About this blog..

This is a blog that I started in April 2006, just after I first put on my bogu (kendo armour). It collects the advices given by more experienced kendo practitioners as well as those from my own experiences. Both technical and the mental aspects of kendo are written in the blog. I hope someone will find them useful or interesting at least!

Wednesday, December 29, 2010

2010 Ozawa Sensei in Taiwan

This year Ozawa Sensei came again to Taiwan for a few days. Again this year, Takano Sensei and Fukui Sensei (both 7th Dan) came with him. It was his first time in Taiwan after obtaining the 8th Dan, and was invited to give a seminar aimed at kendo instructors and senior students at university kendo clubs and alike. It was different from the past two years when he came just to visit different dojos and practised, this year he actually instructed, and taught A LOT -- more than what I have ever seen him talking in such a short time.

The seminar ran for two days with many 4-5th Dan kendoka attending.

Warm-up and Kihon

Ozawa Sensei started with some exercised for warming up, like taking large leaps forwards and backwards while maintaining the body balance. This strengthens the leg muscles.

Then he explained some kihon. Kirikaeshi and men-uchi. Because most of the participants are seasoned kendoka, he didn't say too much about them. Only that there are two types of pace for the kirikaeshi: For beginners the cuts should be clear and speed is less important, and for advanced, the cuts will be fast and continuous. Later during lunch, while he answered people's questions, he said that there are three types of receiving the sayu-men cuts for the motodachi:
  1. Holding the shinai straight up vertical. This is the normal way.
  2. Cutting against the kakarite's shinai while he cuts. This is for against stronger kenshis whose cuts are powerful, or when you want him/her to make powerful cuts.
  3. Be flexible with the shinai. This is for receiving cuts from children, women or less powerful kenshis.


After some basic cuts when we were ready for some more advanced stuffs, we started practising oji-waza. Ozawa Sensei explained some techniques:

  • Men-nuki-do: Seme. When the opponent just raises his shinai to attack men, raise the shinai to strike do while quickly stepping to the right. The step to the side needs not to be big, but the timing is critical. The body should stay up-right and should not bend.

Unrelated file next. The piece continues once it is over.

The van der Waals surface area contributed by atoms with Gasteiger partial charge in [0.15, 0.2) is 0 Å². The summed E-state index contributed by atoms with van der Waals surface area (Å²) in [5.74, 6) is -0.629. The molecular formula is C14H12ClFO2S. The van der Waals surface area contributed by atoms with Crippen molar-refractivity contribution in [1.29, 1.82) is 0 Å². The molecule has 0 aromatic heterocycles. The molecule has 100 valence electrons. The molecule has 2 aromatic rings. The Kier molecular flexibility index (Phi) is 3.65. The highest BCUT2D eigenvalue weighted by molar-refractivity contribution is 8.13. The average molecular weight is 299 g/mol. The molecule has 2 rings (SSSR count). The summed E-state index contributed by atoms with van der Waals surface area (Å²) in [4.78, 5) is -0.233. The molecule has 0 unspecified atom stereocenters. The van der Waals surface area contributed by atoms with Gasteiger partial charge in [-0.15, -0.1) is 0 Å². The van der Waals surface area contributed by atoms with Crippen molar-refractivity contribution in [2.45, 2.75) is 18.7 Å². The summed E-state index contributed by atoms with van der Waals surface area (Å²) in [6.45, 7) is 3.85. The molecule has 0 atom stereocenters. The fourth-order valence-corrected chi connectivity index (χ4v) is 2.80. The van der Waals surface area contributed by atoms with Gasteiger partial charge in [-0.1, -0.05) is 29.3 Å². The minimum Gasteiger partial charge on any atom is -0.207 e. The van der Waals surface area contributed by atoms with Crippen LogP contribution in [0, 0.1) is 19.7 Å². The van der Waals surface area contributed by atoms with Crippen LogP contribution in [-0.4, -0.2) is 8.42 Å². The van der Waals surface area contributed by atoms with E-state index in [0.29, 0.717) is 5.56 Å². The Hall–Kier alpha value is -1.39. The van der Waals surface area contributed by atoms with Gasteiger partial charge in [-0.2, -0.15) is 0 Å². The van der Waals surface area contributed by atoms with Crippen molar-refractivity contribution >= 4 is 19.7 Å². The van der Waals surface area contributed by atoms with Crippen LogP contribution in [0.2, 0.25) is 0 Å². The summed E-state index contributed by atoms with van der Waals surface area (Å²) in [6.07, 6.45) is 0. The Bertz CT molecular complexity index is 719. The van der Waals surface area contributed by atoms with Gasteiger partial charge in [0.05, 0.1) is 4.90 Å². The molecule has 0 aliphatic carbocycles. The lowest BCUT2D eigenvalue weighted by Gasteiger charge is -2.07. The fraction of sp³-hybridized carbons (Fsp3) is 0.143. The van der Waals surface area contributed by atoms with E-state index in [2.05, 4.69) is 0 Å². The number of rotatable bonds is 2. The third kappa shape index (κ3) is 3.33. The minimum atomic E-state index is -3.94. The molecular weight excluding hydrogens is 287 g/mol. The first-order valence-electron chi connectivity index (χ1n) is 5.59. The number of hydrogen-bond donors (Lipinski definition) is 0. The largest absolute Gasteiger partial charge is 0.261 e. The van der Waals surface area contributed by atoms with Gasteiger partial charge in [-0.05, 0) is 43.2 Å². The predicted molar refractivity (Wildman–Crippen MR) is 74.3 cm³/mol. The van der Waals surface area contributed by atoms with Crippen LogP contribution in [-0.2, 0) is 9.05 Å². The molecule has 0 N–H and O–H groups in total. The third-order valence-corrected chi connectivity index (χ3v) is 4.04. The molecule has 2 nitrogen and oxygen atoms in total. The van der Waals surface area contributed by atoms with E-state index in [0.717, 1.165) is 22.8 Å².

• Men-suriage-men: Use the middle part of the shinai to deflect the opponent's shinai in an upward sliding motion, then immediately strike down.
  • Men-debana-kote: The critical point is to take the opponent's centerline before he launches his attack. In this way, his shinai naturally moves to his left side to expose his kote. If the opponent takes the centerline, then you must take it back. Otherwise, the kote is hard to hit.
We also practised kata, but I won't write the details here.

  • I am truly grateful that the senseis took special attention to my performance. Whether kihon or kata, the senseis asked me either to demonstrate in front of the others or watch critically. While I was doing suburi, he also watched to check if I was doing it correctly.
  • The small men cut is not different from the big cut, except only that the shinai is not raised as high. The rest of motion, raising the arms and cutting down are all identical. He said it's bad to extend the arms and do an upward arc movement. However, I know some senseis specifically teach this way. Well, choose whatever suits you I guess. But I stick to whatever Ozawa sensei says. Unless I become as good as him someday (maybe it will never happen).
  • During the only one jigeiko that I managed to have with Ozawa sensei, I took time to seme. Although my performance was poor, especially my lower body was too tired to follow up, it was different from before when I more or less struck relentlessly.
  • Takano Sensei said that he understood my will to become stronger, but in jigeiko I should not bend or dodge, otherwise, I would never improve.
  • During the dinner on day 1, Ozawa sensei said my upper body became stronger and broader compared to before. He jokingly said that I was so thin that wind can just blew me away, haha. However, my legs are not strong enough. He said that I should strengthen them by doing the exercises he taught me.
  • I told Ozawa Sensei that I want to be strong at shiai when I'm still young, and asked him how to prepare for shiais. He only said, " Never give up!"
  • After Sensei when back to Japan, he wrote me and said that I must now try to use wazas learned in jigeikos. I will try my best!! See you next year!!

(I've become quite busy in the past few weeks, so finding anytime to write blog has been difficult. Sorry for not writing it in a style more pleasurable for reading!)

Thursday, December 16, 2010

One day I will be strong

The past few weeks were packed with activities, kendo or non-kendo related. There was the Taipei Chong-Chung Cup at the end of November, in which the mens team got the forth place and the women got the first. I was teamed up with four strong kenshis (4th and 5th Dans), who out-performed me tremendously. It was fair to say that if I was replaced with a stronger player, maybe 3rd Dan, we would have gotten the first place. I couldn't stop thinking this for a few days following the competition. My performance was poor and made my teammates nervous, so in the last few matches I was placed in the Taisho position, so that I fought the last and wouldn't affect the confidence of the other players. I finally understood the importance of the senpo and jiho, who should never loose.

Though I disappointed myself and my teammates, who still gave me a lot of advices for improvement and encouragement, I can only put things behind and continue to train hard, if not harder. One who gives up is the real looser. One day I will be strong.

Tuesday, November 09, 2010